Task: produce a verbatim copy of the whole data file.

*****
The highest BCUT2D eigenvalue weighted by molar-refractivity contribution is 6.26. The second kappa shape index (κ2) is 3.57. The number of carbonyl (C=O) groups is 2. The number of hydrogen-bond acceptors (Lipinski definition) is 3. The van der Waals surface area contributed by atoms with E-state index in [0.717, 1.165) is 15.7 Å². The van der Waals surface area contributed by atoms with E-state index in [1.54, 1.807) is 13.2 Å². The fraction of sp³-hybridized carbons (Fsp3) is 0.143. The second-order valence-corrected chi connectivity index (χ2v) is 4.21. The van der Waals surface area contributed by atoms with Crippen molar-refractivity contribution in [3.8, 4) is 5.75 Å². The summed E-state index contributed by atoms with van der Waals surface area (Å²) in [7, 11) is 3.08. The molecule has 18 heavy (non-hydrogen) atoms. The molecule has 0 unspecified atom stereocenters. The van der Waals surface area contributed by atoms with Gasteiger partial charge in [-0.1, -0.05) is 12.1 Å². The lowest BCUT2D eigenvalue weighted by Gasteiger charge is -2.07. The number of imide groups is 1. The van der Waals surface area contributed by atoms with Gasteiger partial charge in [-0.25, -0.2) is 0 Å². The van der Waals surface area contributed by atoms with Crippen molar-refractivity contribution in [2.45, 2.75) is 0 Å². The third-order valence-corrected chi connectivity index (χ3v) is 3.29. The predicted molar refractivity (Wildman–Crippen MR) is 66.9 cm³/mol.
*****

The highest BCUT2D eigenvalue weighted by molar-refractivity contribution is 6.26. The second kappa shape index (κ2) is 3.57. The number of carbonyl (C=O) groups is 2. The number of hydrogen-bond acceptors (Lipinski definition) is 3. The van der Waals surface area contributed by atoms with E-state index in [0.717, 1.165) is 15.7 Å². The van der Waals surface area contributed by atoms with E-state index in [1.54, 1.807) is 13.2 Å². The fraction of sp³-hybridized carbons (Fsp3) is 0.143. The second-order valence-corrected chi connectivity index (χ2v) is 4.21. The van der Waals surface area contributed by atoms with Crippen molar-refractivity contribution in [3.8, 4) is 5.75 Å². The summed E-state index contributed by atoms with van der Waals surface area (Å²) in [7, 11) is 3.08. The molecule has 18 heavy (non-hydrogen) atoms. The molecule has 0 unspecified atom stereocenters. The van der Waals surface area contributed by atoms with Gasteiger partial charge in [-0.1, -0.05) is 12.1 Å². The lowest BCUT2D eigenvalue weighted by Gasteiger charge is -2.07. The number of imide groups is 1. The van der Waals surface area contributed by atoms with Gasteiger partial charge in [-0.25, -0.2) is 0 Å². The van der Waals surface area contributed by atoms with Crippen molar-refractivity contribution in [2.45, 2.75) is 0 Å². The third-order valence-corrected chi connectivity index (χ3v) is 3.29. The predicted molar refractivity (Wildman–Crippen MR) is 66.9 cm³/mol.